CLEVELAND — A boat that played a critical role in cleaning up the polluted Cuyahoga River after it caught fire in 1969 went back on the very river it cleaned for the first time since it dry docked decades ago.
The aptly named Putzfrau, which means “cleaning lady” in German, was designed by a local family, the Samsels. The vessel was one of the first to help to remove oil and debris from the river, using vacuum tubes to suck up hazardous liquids into tanks below deck and a crane to scoop up litter.
Eighty-nine-year-old Frank Samsel, who built the Putzfrau, sat in the captain's seat during the boat's first time on the water.
A partnership between PHASTAR Corporation and West Creek Conservancy, both northeast Ohio nonprofits, brought the boat, which shares a past with the Crooked River, back to life.
The 56-foot, 46-ton steel boat took manpower and money to get it back onto the Cuyahoga River—$3,500 just to get it back in the water from the dock where it stood for years.
At the time of renovation, the Putzfrau was a bit dusty and needed a fresh coat of paint, but the people behind her revival hopes she can take on a new mission.
“People see the Cuyahoga River, they see Cleveland, they see the burning river,” said Peter Bode, Cleveland Project Manager for the West Creek Conservancy. “And it’s a tired narrative. It’s something that really needs to be re-looked at and reformatted a bit.”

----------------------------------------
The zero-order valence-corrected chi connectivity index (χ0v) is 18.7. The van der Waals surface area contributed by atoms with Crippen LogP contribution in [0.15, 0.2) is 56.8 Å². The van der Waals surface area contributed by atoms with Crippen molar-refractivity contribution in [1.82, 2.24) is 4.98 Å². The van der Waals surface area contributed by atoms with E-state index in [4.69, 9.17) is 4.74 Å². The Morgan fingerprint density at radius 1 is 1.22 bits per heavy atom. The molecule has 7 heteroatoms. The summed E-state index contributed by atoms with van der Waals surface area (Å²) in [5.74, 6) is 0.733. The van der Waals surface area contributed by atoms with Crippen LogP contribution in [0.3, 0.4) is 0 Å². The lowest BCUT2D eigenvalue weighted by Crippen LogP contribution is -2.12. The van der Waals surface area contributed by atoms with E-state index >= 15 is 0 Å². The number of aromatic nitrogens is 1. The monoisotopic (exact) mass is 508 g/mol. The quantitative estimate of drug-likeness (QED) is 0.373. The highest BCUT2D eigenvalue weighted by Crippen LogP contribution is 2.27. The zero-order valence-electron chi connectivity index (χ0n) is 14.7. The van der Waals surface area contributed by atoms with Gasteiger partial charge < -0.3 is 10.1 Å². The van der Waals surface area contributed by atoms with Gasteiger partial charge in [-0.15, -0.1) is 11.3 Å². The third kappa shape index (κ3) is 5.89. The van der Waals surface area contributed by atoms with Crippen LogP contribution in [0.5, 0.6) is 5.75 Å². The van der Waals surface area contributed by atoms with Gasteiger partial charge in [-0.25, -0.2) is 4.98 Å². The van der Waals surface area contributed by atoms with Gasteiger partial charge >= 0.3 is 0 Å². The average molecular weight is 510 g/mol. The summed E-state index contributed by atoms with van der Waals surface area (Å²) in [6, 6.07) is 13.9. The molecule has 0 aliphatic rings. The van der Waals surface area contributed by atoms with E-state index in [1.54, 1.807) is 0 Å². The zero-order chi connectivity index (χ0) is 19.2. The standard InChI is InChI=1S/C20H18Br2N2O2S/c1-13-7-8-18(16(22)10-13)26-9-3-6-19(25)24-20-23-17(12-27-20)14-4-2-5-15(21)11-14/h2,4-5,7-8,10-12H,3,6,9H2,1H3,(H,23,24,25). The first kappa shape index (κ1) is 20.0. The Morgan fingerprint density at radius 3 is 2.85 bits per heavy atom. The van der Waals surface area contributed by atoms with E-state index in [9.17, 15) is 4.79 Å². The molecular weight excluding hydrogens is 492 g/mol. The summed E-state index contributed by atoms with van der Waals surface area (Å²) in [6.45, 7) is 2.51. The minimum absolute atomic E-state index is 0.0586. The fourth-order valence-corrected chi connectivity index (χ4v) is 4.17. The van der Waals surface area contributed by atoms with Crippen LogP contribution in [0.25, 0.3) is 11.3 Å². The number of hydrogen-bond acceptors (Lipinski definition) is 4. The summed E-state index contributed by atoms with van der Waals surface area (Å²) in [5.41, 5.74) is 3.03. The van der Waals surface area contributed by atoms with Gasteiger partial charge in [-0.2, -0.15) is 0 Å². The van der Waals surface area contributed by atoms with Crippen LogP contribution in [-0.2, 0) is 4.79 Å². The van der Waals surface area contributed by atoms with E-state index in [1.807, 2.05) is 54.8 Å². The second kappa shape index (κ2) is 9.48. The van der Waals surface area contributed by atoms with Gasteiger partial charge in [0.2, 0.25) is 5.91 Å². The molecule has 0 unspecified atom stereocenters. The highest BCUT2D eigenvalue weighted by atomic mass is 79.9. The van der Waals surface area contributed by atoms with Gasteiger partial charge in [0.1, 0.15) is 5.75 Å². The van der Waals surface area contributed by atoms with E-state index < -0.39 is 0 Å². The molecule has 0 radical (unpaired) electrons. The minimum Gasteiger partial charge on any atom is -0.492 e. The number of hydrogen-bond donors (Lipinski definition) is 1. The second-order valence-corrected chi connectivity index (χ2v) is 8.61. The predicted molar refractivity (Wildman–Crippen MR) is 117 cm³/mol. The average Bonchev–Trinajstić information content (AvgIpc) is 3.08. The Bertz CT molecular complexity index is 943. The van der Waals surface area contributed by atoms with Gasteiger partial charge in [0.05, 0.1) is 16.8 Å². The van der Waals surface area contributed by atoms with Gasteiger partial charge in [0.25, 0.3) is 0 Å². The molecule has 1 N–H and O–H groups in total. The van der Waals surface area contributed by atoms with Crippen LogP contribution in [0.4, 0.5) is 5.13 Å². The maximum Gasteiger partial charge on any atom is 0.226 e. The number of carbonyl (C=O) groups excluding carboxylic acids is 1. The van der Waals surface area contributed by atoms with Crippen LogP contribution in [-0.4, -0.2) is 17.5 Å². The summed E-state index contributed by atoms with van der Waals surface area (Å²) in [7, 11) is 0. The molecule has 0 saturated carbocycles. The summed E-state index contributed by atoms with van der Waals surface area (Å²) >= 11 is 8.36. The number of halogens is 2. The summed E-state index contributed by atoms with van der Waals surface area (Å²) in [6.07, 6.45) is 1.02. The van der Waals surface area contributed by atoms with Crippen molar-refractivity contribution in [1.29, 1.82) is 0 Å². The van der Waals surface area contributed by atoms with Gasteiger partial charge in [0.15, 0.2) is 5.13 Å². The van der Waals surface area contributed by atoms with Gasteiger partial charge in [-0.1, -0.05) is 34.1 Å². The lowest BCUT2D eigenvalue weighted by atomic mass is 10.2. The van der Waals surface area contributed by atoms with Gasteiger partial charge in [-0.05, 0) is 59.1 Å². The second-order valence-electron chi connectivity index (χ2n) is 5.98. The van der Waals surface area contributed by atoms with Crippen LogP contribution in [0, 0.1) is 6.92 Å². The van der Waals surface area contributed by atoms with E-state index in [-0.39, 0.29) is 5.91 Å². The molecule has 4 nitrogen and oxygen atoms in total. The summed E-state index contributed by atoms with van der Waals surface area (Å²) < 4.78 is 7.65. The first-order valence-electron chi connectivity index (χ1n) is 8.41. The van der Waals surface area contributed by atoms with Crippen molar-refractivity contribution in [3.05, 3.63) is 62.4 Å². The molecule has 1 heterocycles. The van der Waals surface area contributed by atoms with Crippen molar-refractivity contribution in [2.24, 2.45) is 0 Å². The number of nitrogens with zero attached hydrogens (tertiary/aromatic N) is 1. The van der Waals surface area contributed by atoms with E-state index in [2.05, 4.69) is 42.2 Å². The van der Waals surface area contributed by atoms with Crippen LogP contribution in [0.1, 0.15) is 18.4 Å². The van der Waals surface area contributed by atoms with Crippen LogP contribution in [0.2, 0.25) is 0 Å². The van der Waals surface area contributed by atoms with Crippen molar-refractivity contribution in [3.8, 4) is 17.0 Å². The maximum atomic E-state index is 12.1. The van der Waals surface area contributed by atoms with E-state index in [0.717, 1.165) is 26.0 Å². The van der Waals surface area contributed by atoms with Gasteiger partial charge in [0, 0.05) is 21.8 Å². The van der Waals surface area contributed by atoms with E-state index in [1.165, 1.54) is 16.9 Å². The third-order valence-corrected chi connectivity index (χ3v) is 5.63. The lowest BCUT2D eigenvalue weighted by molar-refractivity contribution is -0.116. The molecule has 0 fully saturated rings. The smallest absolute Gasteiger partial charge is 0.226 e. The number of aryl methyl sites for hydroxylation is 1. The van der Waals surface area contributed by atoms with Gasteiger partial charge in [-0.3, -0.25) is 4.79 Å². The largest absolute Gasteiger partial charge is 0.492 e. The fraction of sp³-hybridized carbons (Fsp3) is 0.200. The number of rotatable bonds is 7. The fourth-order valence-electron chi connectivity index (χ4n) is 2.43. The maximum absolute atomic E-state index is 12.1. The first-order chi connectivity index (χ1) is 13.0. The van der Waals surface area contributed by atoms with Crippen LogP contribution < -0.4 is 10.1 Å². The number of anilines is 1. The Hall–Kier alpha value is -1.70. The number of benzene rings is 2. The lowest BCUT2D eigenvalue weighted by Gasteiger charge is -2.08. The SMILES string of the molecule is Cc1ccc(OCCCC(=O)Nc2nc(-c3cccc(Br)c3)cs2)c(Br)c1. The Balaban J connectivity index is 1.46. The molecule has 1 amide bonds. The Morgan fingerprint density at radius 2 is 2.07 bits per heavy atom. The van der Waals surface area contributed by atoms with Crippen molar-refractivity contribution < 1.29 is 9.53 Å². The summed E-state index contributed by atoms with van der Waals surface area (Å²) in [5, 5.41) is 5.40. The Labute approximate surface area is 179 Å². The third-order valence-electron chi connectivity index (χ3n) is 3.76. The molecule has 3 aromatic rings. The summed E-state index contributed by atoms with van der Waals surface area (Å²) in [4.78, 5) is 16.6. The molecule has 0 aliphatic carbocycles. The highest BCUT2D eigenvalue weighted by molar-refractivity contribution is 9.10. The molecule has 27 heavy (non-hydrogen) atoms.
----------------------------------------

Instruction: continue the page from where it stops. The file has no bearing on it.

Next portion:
While the mechanics and engines of the boat are in working order, Bode said community partners are working to restore the crane hydraulics and vacuum system.
"We want to get it to the point where it can go back to its original purpose, which is cleaning the river," Bode said.
Now that the boat is up and running, it doesn't stop there. Future plans include creating an on-board convertible processing wet lab for water quality testing that would be tied to river and lake research efforts conducted by regional agencies.
The West Creek Conservancy is working to secure funding for painting the vessel with marine paint.